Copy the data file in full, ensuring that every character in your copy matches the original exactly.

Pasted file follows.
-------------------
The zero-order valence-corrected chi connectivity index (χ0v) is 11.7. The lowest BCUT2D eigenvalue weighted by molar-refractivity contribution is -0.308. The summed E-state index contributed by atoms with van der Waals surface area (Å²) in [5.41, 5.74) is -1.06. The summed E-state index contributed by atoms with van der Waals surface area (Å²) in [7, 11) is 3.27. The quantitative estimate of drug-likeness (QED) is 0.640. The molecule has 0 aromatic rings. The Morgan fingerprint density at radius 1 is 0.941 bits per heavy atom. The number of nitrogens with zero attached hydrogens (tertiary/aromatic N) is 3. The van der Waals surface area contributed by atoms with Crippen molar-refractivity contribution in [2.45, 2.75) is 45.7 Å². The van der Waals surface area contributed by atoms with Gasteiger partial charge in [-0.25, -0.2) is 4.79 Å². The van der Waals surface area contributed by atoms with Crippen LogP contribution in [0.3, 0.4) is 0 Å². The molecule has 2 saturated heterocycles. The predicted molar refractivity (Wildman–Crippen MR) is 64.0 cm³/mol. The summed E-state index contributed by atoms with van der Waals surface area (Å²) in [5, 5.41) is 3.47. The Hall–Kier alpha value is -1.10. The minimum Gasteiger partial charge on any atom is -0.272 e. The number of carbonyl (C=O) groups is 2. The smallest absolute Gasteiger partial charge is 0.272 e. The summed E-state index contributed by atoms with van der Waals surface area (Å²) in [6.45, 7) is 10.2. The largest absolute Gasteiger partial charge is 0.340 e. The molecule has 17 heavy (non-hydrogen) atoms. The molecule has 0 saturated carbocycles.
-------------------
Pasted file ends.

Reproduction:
The zero-order valence-corrected chi connectivity index (χ0v) is 11.7. The lowest BCUT2D eigenvalue weighted by molar-refractivity contribution is -0.308. The summed E-state index contributed by atoms with van der Waals surface area (Å²) in [5.41, 5.74) is -1.06. The summed E-state index contributed by atoms with van der Waals surface area (Å²) in [7, 11) is 3.27. The quantitative estimate of drug-likeness (QED) is 0.640. The molecule has 0 aromatic rings. The Morgan fingerprint density at radius 1 is 0.941 bits per heavy atom. The number of nitrogens with zero attached hydrogens (tertiary/aromatic N) is 3. The van der Waals surface area contributed by atoms with Crippen molar-refractivity contribution in [2.45, 2.75) is 45.7 Å². The van der Waals surface area contributed by atoms with Gasteiger partial charge in [-0.25, -0.2) is 4.79 Å². The van der Waals surface area contributed by atoms with Crippen LogP contribution in [0.3, 0.4) is 0 Å². The molecule has 2 saturated heterocycles. The predicted molar refractivity (Wildman–Crippen MR) is 64.0 cm³/mol. The summed E-state index contributed by atoms with van der Waals surface area (Å²) in [5, 5.41) is 3.47. The Hall–Kier alpha value is -1.10. The minimum Gasteiger partial charge on any atom is -0.272 e. The number of carbonyl (C=O) groups is 2. The smallest absolute Gasteiger partial charge is 0.272 e. The summed E-state index contributed by atoms with van der Waals surface area (Å²) in [6.45, 7) is 10.2. The largest absolute Gasteiger partial charge is 0.340 e. The molecule has 17 heavy (non-hydrogen) atoms. The molecule has 0 saturated carbocycles.